Review: Ishi, The Last Yahi (1993)

Yolanda Lynn


The film, Ishi: the Last Yahi is based on the work of White American anthropologist Alfred Kroeber. One of the guiding principles for his “scientific” study has it that “the study of culture begins only after the individual person is subtracted out of the equation” (quoted from instructions for this paper). It is the thesis of this essay that this afore mentioned method puts the discipline of imperialist anthropology squarely inside the bounds of a dying culture — that of Western civilization. This review is written according to the principles of People’s Research.

Of Subjects and Objects: The Relationship between Researcher and the Researched

While to the mind of the everyday sentient human living today, this method may sound astonishing, the everyday human, witnessing the death of this culture also understands it to be at the same time the normal functioning in the United States today. Indeed, in cataclysmic times the normal and what is astonishing can blur and be submerged with one another. Kroeber, armed with this method, set out to study the Yahi as an already dead people through the lens of Ishi, his alleged “Last Yahi.” Indeed, in typical imperialist fashion this White American anthropologist sees all non-White Americans as “other” and views his “discoveries” as universal. The truth, from both a material and spiritual perspective, that Ishi is far from the “Last Yahi,” is irrelevant and secondary to the valuable study being conducted by Kroeber (Gretchen, 1996). After all, the actor in imperialist anthropology is the subject, the anthropologist. The Native American being examined is a static, non-acting object. That, in scientific fact, Kroeber and US imperialism represent all that is dying in the universe today only flashes before this anthropologist’s mind fleetingly throughout this film.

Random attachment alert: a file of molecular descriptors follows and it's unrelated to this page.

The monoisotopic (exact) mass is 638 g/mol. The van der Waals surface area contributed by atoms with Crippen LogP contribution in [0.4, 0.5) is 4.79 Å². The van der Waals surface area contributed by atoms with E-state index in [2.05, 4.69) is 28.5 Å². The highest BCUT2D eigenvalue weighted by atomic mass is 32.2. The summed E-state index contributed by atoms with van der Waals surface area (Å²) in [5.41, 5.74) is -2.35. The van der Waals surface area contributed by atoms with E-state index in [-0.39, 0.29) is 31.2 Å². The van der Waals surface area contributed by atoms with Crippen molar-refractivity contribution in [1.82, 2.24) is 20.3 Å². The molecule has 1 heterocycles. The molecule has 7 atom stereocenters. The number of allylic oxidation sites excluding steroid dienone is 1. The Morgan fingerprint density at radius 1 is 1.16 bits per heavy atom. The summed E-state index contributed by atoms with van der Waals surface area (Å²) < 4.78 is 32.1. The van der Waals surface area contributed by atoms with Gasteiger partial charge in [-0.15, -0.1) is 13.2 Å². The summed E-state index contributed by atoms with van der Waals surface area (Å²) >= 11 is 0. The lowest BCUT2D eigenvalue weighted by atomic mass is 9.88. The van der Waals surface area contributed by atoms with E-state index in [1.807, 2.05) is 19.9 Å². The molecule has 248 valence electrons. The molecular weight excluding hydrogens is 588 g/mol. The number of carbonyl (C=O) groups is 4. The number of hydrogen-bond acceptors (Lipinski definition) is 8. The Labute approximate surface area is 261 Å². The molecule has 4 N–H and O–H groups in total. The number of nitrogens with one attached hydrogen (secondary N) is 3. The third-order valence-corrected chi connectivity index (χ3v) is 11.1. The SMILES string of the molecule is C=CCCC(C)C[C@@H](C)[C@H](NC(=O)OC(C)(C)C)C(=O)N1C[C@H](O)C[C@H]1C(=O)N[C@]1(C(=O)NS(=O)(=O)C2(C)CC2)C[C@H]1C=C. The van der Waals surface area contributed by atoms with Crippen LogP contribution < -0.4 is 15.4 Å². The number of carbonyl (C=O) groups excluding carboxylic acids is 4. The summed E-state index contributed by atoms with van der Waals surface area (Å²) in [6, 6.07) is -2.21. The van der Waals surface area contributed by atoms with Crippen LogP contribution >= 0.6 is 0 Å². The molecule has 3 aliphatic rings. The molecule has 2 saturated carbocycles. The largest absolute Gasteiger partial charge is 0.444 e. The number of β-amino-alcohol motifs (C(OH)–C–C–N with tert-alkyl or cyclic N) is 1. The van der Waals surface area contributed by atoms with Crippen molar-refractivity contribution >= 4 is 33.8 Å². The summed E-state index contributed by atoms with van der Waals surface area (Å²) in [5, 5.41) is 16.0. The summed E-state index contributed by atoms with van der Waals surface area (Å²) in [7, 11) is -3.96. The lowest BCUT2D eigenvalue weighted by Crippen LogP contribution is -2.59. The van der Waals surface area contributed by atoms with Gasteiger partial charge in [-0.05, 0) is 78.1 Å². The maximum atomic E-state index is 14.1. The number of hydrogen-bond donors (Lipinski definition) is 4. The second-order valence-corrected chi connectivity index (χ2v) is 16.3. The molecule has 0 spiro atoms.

Kroeber’s Findings, I

It must first be established that while Kroeber was intent upon finding “wild men,” the truly wild men are the Europeans who wantonly (wildly) slaughtered millions of native nation peoples in order to establish the dominance of their political, economic and cultural ways. Kroeber at no time situates himself in this reality, this slaughter of the native peoples, as a cultural extension of genocide. As Kroeber endeavors to “subtract” Ishi “out of the equation,” he fails to experience his anthropology as a ritual of death. As such, this researcher is like a cultural blind man.

Kroeber’s Findings, II

The film’s narrators inform us that there was “a passive acceptance” among the research team that “this race [sic] of people was to disappear” entirely once Ishi dies. Again, the subject is White Americans — real humans — and the objects, from which their “science” endeavors to extract valuable information for the continued preservation of Western life, are the Native Americans who they have taken off the planet. This observer experiences this anthropology as being far from “passive.” It is a cultural foundation stone upon which Western imperialism continues its death march.

Kroeber’s Findings, III

In what may be considered an instance of a “fleeting flash of truth” mentioned earlier, Kroeber describes the passing of Ishi and his people as “a sad chapter in the life” of Western civilization. He says that revisiting this chapter through the study of Ishi “is like visiting a battefield.” Notice the second hand distance the anthropologist uses to identify his practice — he does not see imperialism as war against the peoples and life on planet earth. Instead, he sees his study as being “like visiting a battlefield,” when, in fact it is a battlefield.

People’s Research and the Liberation of Humankind

People’s Research teaches us that research conducted of, by and for the People’s Liberation Movements is the only legitimate source of anthropologic truth. Such research, conducted, for example, by Native Americans and their natural allies in concert with their efforts to free humankind from this dying social system, is an activity which is in concert with the natural rhythms of the universe. “People’s Research starts with the people as we search in our communities to discover the inner logic of events and circumstances, and thereby, identify the keys to our social progress” (Social Justice Education, 2016).

Conclusion: This observer’s assessment of the Ishi episode in the life of Western anthropology and US imperialism is contained within the thesis of this paper: To the extent that there is any “harmony” in death, this study of “Ishi: the Last Yahi” is in “fluid” harmony with the death throes of Western anthropology as a fake scientific discipline, and with the death of US imperialism as a social system. Hope for the world lies in the People’s Liberation Movements.

Works Cited

Ishi: the Last Yahi. National Endowment for the Humanities/Rattlesnake Productions.

Kell, Gretchen. “Ishi apparently wasn’t the last Yahi, according to new evidence from UC Berkeley research archaeologist.” University of California at Berkeley Public Information Office. (1996).

Social Justice Education. People’s Research.